Questions, fears over ‘human rights violations’ as Senate OKs new Anti-Terrorism bill

February 28, 2020 - 3:59 PM
Marawi's ruins
Dilapidated structures are seen at the most affected war-torn area of Marawi City, Lanao del Sur province, Philippines, May 11, 2019. (Reuters/Eloisa Lopez/ TPX images of the day)

Some provisions on the proposed amendment of Anti-Terrorism Act recently approved by the Senate, prompted concerns that it can lead to “human rights violations” due to its supposed vague definition of “terrorism.”

On Wednesday, the Senate approved on third and final reading the proposed Senate Bill No. 1083 or the Anti-Terrorism Act of 2020 with a vote of 19-2. Opposition Senators Risa Hontiveros and Francis Pangilinan were the only dissenters of the bill.

The proposed legislation seeks to repeal and amend the Human Security Act of 2007 or Republic Act 9372, the country’s existing legislation against terrorism, which lawmakers said lacked “teeth” and legal backbone.

Sen. Panfilo Lacson, who sponsored the bill, said that the HSA did “virtually nothing” to prevent the plotting of terrorism acts in the country.

“We need a strong legal structure that deals with terrorism to exact accountability, liability and responsibility. Those who have committed, are about to commit, or are supporting those who commit terroristic acts should be prosecuted and penalized accordingly,” Lacson said.

Several Filipinos, however, criticized the Senate’s move, saying there are provisions on the bill that violate the Filipinos’ constitutional human rights.

Twitter user Bran Macasaet or @Prof_Hound shared how the definitions of terrorist acts hardly differ from one another.

“Anti-terrorism bill hardly distinguishes different stages of the commission of terrorist acts from one another. Mere membership to proscribed org equals life imprisonment,” the user tweeted.

Former Bayan Muna Rep. Teddy Casiño argued that these amendments merely expanded the term “terrorism” to any disruptive activity.

“Gives authorities draconian powers to arrest without warrant or charges, tap phones, emails and private conversations, freeze assets and accounts; and removes safeguards for abuse,” he tweeted.

Another user @p4stelpink enumerated the provisions which might step on certain legal rights. These include legalizing wiretapping, granting warrant-less arrests, and extending the detention time of these suspects despite not being charged, among others.

She also questioned the removal of the provision on paying wrongly accused individuals of P500,000 which was previously indicated under the HSA.

Hontiveros similarly expressed fears that some provisions are going too far in the name of safety and security. These include those allowing warrantless arrests and preliminary proscription or ban of suspected terrorist organizations before they are allowed to be heard.

Pangilinan, meanwhile, opposed the vague definition of the term “terrorism” and questioned the motive for the prolonged detention of suspected terrorists.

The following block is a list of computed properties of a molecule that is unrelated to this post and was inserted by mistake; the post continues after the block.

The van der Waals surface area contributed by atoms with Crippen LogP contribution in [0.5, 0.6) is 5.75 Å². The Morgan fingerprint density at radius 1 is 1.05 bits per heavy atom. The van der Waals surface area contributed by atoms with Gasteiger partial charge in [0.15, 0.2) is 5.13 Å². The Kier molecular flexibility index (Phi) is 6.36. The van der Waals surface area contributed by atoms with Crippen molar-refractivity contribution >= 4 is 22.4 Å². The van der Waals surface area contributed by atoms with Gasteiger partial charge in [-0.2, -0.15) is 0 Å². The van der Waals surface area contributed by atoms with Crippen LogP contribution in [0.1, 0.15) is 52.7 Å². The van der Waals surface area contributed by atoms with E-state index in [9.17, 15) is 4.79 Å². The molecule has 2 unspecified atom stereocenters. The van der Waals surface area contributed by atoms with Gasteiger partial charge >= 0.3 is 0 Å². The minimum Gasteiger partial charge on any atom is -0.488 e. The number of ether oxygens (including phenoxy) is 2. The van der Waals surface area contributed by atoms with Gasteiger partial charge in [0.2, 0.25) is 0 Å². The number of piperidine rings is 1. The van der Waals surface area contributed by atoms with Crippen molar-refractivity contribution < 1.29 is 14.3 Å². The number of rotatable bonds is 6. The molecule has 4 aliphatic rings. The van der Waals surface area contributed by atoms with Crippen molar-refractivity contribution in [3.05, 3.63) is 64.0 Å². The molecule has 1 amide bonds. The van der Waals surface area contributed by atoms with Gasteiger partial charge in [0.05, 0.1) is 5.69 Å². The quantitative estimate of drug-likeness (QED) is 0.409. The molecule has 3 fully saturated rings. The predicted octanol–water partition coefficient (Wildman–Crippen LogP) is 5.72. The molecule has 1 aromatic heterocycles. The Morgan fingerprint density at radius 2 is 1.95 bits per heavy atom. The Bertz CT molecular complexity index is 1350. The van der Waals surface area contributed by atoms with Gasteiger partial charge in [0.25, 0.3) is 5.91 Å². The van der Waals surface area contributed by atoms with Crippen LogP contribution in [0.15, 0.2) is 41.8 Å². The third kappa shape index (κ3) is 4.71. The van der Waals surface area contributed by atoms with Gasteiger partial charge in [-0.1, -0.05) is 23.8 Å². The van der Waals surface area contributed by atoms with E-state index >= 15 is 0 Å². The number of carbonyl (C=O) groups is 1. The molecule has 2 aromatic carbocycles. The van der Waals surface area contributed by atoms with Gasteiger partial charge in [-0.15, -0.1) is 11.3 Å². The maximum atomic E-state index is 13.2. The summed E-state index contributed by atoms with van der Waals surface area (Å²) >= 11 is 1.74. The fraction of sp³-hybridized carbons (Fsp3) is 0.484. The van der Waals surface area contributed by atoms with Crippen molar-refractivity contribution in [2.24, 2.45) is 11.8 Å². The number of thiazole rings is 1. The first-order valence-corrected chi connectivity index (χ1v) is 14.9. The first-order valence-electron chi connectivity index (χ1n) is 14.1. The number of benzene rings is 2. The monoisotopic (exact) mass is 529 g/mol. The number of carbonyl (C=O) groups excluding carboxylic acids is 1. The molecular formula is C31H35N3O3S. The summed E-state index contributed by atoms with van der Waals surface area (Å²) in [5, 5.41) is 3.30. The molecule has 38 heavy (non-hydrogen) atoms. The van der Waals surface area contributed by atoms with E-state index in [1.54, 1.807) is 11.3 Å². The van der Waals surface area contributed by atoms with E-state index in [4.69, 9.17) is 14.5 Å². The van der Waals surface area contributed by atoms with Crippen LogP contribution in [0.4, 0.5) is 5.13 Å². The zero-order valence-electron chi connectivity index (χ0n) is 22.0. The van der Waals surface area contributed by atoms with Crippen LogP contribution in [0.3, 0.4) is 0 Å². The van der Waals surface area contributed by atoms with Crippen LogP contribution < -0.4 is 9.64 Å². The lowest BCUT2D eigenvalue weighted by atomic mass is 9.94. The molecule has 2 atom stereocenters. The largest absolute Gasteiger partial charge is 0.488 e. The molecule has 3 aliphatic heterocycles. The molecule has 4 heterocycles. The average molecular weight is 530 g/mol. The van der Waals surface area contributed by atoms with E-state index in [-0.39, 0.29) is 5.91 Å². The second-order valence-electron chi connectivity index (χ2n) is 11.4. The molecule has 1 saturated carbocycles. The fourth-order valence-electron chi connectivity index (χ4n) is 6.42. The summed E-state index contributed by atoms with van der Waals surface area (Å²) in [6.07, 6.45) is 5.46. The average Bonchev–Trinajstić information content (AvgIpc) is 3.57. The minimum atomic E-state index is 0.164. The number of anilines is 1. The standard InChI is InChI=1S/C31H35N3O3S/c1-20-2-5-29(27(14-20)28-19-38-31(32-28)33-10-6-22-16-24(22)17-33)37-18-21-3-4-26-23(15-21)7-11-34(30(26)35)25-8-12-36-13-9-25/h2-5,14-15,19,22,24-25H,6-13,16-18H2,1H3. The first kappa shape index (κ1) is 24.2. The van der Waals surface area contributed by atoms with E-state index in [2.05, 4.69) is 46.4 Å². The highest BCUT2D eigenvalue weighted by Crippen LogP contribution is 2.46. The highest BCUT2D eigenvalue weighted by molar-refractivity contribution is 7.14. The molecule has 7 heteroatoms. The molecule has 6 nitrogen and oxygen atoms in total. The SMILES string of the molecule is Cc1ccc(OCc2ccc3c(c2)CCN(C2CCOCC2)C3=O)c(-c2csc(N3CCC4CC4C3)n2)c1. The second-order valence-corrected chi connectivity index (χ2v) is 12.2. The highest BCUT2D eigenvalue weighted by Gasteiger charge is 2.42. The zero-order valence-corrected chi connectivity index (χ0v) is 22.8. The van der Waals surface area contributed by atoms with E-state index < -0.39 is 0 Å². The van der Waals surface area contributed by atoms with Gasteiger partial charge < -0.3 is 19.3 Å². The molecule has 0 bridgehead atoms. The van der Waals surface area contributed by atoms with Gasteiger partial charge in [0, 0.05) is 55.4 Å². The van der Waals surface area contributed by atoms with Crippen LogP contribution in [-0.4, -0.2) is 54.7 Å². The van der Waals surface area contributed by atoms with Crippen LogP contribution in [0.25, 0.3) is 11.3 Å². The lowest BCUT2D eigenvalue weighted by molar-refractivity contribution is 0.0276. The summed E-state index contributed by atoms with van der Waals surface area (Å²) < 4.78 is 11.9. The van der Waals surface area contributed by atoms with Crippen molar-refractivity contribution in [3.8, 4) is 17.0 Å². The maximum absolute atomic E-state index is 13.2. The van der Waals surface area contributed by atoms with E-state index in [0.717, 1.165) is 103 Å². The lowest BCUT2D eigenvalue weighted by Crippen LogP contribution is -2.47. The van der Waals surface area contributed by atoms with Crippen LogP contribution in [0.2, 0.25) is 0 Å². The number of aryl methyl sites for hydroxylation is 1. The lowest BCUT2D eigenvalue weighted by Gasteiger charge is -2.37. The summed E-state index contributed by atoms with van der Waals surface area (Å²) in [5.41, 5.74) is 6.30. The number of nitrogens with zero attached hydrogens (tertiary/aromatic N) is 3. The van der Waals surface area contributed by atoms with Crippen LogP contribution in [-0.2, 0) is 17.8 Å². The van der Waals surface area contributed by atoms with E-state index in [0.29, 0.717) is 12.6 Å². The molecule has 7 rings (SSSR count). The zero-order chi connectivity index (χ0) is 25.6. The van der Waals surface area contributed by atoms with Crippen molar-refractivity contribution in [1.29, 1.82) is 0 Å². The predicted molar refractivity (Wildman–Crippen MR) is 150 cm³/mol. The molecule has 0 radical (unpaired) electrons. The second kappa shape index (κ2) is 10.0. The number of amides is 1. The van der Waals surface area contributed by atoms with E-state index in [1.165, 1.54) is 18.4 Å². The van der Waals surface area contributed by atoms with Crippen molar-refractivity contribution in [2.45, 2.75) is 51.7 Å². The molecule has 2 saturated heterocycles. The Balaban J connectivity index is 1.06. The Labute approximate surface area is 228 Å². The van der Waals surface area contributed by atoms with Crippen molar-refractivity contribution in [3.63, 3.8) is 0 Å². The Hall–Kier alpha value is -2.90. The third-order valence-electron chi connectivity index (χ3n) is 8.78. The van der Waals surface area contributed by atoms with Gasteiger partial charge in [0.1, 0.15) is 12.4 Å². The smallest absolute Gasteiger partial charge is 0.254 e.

“The prolonged detention is an impingement of rights and liberty. Why 14 days? If security officials and law enforcers are doing their job, why will it take them long to file a case?” he said.

What is the new Anti-Terrorism Law?

Similar to the HSA, the proposed Anti-Terrorism Act of 2020 aims to prevent the country from any threat of terrorism, however this time, it provides a “strong legal backbone” on the country’s criminal justice system to respond to such threats and crimes.

In the definition of terms, a terrorist individual is “any natural person who commits any of the acts defined and penalized” specified in the bill.

A terrorist organization, meanwhile, refers to “any entity organized for the purpose of engaging in terrorism, or those proscribed under Section 26 hereof or the United Nations Security Council-designated terrorist organization.”

Under this measure, those who commit the following acts shall be detained for 12 years:

  1. Any person who shall threaten to commit, propose to commit and encourage others to commit terrorism.
  2. Any person who shall voluntarily and knowingly join any organization, association or group of persons knowing that such is a terrorist organization.
  3. Any person who shall be liable as [an] accessory to those who commit a terrorist act.

The parts which were questioned are found in:

Section 29
  1. The arrest or detention of a person suspected of committing terrorist acts without a judicial warrant.
  2. The period of detention is extended from 10 to 14 days as also stated in the same section.
Section 16
  1. The authority of military personnel or law enforcement agent with a written order from the Court of Appeals to secretly intercept and record communications as a form of surveillance.
  2. Compel telecommunication and internet service providers to produce information and identification records by sending such order to the National Telecommunications Commission.